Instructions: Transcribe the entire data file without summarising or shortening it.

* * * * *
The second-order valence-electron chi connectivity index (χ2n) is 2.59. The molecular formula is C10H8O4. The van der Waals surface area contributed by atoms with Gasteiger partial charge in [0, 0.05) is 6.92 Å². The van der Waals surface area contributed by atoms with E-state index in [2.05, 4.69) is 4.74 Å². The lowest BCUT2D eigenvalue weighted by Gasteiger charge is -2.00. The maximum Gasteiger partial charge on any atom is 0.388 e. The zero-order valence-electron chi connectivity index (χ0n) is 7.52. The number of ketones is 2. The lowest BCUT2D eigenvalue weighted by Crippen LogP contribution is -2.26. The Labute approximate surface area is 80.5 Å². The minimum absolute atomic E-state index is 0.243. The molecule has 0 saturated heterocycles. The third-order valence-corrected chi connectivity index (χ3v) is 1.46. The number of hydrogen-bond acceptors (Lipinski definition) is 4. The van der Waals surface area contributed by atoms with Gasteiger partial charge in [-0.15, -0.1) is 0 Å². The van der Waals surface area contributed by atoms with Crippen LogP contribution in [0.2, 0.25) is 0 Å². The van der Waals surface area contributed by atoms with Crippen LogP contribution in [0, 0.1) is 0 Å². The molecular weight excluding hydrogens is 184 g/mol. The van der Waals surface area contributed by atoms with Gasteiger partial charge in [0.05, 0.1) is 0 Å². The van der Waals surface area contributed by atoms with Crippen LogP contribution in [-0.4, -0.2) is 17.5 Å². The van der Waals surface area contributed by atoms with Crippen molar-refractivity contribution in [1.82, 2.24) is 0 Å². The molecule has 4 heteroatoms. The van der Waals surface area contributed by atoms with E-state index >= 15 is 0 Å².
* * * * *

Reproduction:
The second-order valence-electron chi connectivity index (χ2n) is 2.59. The molecular formula is C10H8O4. The van der Waals surface area contributed by atoms with Gasteiger partial charge in [0, 0.05) is 6.92 Å². The van der Waals surface area contributed by atoms with E-state index in [2.05, 4.69) is 4.74 Å². The lowest BCUT2D eigenvalue weighted by Gasteiger charge is -2.00. The maximum Gasteiger partial charge on any atom is 0.388 e. The zero-order valence-electron chi connectivity index (χ0n) is 7.52. The number of ketones is 2. The lowest BCUT2D eigenvalue weighted by Crippen LogP contribution is -2.26. The Labute approximate surface area is 80.5 Å². The minimum absolute atomic E-state index is 0.243. The molecule has 0 saturated heterocycles. The third-order valence-corrected chi connectivity index (χ3v) is 1.46. The number of hydrogen-bond acceptors (Lipinski definition) is 4. The van der Waals surface area contributed by atoms with Gasteiger partial charge in [-0.15, -0.1) is 0 Å². The van der Waals surface area contributed by atoms with Crippen LogP contribution in [0.2, 0.25) is 0 Å². The van der Waals surface area contributed by atoms with Crippen LogP contribution in [0, 0.1) is 0 Å². The molecular weight excluding hydrogens is 184 g/mol. The van der Waals surface area contributed by atoms with Gasteiger partial charge in [0.05, 0.1) is 0 Å². The van der Waals surface area contributed by atoms with Crippen LogP contribution in [-0.4, -0.2) is 17.5 Å². The van der Waals surface area contributed by atoms with Crippen molar-refractivity contribution in [1.82, 2.24) is 0 Å². The molecule has 4 heteroatoms. The van der Waals surface area contributed by atoms with E-state index >= 15 is 0 Å².